Different farming practices are used in different parts of the world. All of these systems, however, have developed greatly over time in response to changes in weather and climatic conditions, technology advancements, and socio-cultural norms.
One of the prevalent farming methods in India is Subsistence Farming. Farmers in India primarily farm for their own consumption rather than for profit.
Their entire harvest is consumed by their family rather than being sold in markets. This style of agriculture can be found throughout India.
While this sort of subsistence farming is usually done on small plots of land, it also makes use of traditional tools such as a hoe, Dao, and digging sticks. This farming practice is usually used by a family or a local community of Indian farmers who use the product for their own consumption.
This is the most natural way, in which crop growth is reliant on rain, heat, and soil fertility. Subsistence agriculture uses a limited number of landforms and produces a low yield.
Most farmers undertaking this substance farming are unaware of the soil, climatic circumstances, proper equipment, and technology because of a lack of knowledge about the soil, climatic conditions, proper equipment, and technology.
The ‘slash and burn method is the cornerstone of this agricultural technique. A fine variation of this technique is also practiced which is known as Intensive Subsistence Farming.
Cultivation takes place across a bigger amount of land in this manner, making it labor-intensive. Chemical fertilizers and other irrigation systems are also employed to create a large number of products in order to yield more crops.
This style of farming is used in locations where there is a lot of population strain on the land. It is a labor-intensive agricultural method that employs high doses of biochemical inputs and irrigation to boost yields. West Bengal, Kerala, coastal Andhra Pradesh, and Tamil Nadu farmers are good examples of intensive subsistence wet paddy cultivation in India.
Crop failure or livestock death in subsistence agriculture puts the farmer at risk of famine. The poor farmers are frequently forced to sell their possessions, such as cattle and farmland, or migrate to urban centers, where they must settle in marginal and highly susceptible locations because they lack alternative forms of income as a coping mechanism.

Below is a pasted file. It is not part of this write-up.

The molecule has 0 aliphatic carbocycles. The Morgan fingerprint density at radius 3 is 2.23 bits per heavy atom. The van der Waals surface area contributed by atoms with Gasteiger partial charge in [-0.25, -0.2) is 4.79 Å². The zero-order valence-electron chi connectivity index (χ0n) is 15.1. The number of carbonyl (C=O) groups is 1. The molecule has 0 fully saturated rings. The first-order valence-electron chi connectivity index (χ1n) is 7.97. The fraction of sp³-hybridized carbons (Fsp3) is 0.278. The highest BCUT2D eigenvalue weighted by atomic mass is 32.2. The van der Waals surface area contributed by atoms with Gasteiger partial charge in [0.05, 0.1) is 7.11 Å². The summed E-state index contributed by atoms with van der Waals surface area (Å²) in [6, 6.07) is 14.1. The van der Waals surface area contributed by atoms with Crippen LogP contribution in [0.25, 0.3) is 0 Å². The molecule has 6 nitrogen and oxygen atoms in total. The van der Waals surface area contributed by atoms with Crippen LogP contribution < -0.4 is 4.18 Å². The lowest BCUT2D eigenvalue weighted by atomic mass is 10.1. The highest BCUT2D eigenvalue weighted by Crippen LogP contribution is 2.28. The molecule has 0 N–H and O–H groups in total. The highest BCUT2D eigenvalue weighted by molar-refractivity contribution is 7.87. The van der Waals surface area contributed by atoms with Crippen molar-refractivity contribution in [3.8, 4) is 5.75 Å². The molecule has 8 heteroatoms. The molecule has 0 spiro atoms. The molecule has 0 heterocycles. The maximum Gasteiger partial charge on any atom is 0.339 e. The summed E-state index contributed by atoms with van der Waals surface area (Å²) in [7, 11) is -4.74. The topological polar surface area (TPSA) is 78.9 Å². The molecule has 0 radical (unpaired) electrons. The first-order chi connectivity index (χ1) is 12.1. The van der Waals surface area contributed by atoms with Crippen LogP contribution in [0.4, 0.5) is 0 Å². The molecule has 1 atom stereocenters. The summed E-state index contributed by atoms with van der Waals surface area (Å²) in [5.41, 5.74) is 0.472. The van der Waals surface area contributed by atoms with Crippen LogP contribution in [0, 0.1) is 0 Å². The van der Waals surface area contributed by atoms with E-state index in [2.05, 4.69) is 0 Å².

This exacerbates the vulnerability an poor situation. For agricultural laborers, the situation is far worse. Agriculture employs approximately 50-75 percent of India’s labor force. Agriculture’s increased vulnerability to climate change will have a negative impact on the lives of small and marginal farmers, as well as the labor population who are heavily reliant on this sector.
Subsistence Agriculture can be a threat to the environment too. Poverty-stricken populations are more likely to contribute to deforestation, as farming and illicit logging provide two possibilities for raising wages and improving social conditions. Poverty may boost demand for wood as a source of energy, as people may use it to cook and heat their dwellings.
However, Agriculture’s future is a critical issue for planners and all other stakeholders. The government and other organizations are attempting to address the key challenges of agriculture in India, such as small farmer holdings, primary and secondary processing, supply chain, the infrastructure supporting efficient resource use, and marketing, with the goal of reducing market intermediaries.